Archimedes screw

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Archimedes' screw, a simple mechanical device believed to have been invented by Archimedes in the 3d cent. BC It consists of a cylinder inside of which a continuous screw, extending the length of the cylinder, forms a spiral chamber. By placing the lower end in water and revolving the screw, water is raised to the top. The principle is applied in machines used for drainage and irrigation, and also in some types of high-speed tools. It can also be applied for handling light, loose materials such as grain, sand, and ashes.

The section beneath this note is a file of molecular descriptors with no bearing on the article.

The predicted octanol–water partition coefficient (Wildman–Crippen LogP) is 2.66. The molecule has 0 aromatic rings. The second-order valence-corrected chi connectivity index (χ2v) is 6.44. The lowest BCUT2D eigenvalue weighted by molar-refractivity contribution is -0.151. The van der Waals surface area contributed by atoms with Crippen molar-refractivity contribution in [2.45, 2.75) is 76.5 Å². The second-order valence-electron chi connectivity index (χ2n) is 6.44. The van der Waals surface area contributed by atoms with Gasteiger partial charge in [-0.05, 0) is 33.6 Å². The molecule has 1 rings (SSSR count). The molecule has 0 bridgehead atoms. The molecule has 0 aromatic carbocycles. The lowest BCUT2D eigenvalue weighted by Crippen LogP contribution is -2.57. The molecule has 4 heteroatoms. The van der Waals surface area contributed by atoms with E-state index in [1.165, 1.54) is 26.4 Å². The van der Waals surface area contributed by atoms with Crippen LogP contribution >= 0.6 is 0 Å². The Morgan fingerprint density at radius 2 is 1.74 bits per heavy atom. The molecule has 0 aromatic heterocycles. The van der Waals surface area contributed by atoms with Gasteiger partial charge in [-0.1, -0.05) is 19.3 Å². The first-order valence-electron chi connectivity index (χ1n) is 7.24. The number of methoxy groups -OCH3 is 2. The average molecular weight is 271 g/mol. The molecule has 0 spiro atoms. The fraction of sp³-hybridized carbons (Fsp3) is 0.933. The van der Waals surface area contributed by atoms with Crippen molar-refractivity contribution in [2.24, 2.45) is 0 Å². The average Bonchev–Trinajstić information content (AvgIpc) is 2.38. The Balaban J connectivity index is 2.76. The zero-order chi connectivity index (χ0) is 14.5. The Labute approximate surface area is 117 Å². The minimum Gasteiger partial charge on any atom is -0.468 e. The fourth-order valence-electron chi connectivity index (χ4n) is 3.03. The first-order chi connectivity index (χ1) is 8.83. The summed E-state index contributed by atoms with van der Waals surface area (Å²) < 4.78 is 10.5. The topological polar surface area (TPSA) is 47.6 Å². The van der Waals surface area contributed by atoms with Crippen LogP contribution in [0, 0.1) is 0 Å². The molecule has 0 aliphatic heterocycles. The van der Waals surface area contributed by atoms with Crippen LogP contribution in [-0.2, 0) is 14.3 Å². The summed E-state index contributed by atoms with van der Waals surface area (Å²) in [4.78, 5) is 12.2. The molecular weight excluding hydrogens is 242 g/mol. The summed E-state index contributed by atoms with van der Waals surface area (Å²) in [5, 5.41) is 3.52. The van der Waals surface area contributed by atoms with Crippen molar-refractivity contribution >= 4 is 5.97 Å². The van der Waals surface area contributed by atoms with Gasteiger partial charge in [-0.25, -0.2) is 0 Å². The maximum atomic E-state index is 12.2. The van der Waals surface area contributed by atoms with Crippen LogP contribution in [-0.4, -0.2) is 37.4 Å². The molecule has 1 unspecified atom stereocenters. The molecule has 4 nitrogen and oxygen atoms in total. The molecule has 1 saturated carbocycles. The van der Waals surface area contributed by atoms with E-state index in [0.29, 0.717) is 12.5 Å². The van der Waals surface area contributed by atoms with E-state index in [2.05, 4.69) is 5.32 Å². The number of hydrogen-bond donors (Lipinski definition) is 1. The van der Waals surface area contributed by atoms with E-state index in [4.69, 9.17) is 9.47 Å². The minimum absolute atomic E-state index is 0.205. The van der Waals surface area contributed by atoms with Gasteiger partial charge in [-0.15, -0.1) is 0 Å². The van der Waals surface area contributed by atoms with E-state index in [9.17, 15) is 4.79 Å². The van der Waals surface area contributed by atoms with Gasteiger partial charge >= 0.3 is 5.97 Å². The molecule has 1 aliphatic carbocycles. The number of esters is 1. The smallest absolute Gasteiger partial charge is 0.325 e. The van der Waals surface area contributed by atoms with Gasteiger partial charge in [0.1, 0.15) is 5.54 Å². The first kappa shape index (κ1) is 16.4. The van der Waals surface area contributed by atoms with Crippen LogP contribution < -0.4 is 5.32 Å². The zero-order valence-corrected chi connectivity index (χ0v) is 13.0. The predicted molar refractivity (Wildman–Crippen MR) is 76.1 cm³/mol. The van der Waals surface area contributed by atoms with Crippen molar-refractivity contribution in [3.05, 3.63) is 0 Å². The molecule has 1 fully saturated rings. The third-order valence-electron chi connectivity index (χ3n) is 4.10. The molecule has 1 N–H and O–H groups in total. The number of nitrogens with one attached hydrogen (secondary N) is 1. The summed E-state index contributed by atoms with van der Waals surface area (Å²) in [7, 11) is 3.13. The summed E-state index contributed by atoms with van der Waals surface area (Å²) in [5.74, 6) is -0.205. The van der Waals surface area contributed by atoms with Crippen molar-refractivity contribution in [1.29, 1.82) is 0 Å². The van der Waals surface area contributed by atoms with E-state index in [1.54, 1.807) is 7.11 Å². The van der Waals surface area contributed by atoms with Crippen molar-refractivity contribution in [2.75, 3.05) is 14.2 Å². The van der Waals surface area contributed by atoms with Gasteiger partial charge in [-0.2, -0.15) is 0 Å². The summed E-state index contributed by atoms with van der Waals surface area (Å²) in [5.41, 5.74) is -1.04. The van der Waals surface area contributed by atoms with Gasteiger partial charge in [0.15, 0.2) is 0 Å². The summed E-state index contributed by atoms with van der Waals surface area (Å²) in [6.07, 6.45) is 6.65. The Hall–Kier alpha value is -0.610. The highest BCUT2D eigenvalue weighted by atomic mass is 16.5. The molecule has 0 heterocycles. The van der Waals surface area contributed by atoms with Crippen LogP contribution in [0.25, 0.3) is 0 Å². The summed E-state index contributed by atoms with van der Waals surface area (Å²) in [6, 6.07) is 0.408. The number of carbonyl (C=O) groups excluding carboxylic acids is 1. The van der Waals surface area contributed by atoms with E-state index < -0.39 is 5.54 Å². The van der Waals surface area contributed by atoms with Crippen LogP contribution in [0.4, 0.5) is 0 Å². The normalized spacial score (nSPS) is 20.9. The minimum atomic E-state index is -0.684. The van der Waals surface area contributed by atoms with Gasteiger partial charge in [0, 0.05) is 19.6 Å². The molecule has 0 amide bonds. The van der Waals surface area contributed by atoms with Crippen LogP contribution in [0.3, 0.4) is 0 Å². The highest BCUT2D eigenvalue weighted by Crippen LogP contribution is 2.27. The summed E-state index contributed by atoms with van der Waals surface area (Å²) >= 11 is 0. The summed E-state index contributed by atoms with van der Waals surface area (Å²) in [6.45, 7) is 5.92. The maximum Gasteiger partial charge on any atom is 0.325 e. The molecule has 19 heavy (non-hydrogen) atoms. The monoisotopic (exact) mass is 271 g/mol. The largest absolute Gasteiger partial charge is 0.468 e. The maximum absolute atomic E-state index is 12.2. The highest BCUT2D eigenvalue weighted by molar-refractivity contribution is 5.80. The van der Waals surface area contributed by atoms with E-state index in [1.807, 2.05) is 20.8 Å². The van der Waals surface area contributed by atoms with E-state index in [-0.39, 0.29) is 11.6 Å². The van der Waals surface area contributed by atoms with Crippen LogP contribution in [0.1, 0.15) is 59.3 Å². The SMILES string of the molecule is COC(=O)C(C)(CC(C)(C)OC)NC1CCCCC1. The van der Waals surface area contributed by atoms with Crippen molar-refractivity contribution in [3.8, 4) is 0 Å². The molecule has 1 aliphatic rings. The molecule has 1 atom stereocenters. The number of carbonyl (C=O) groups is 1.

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Archimedes' screw Machine used for raising water, thought to have been invented by Archimedes in the 3rd century bc. The most common form of the machine is a cylindrical pipe enclosing a helix, inclined at a 45° angle to the horizontal with its lower end in the water. When the machine rotates, water rises through the pipe.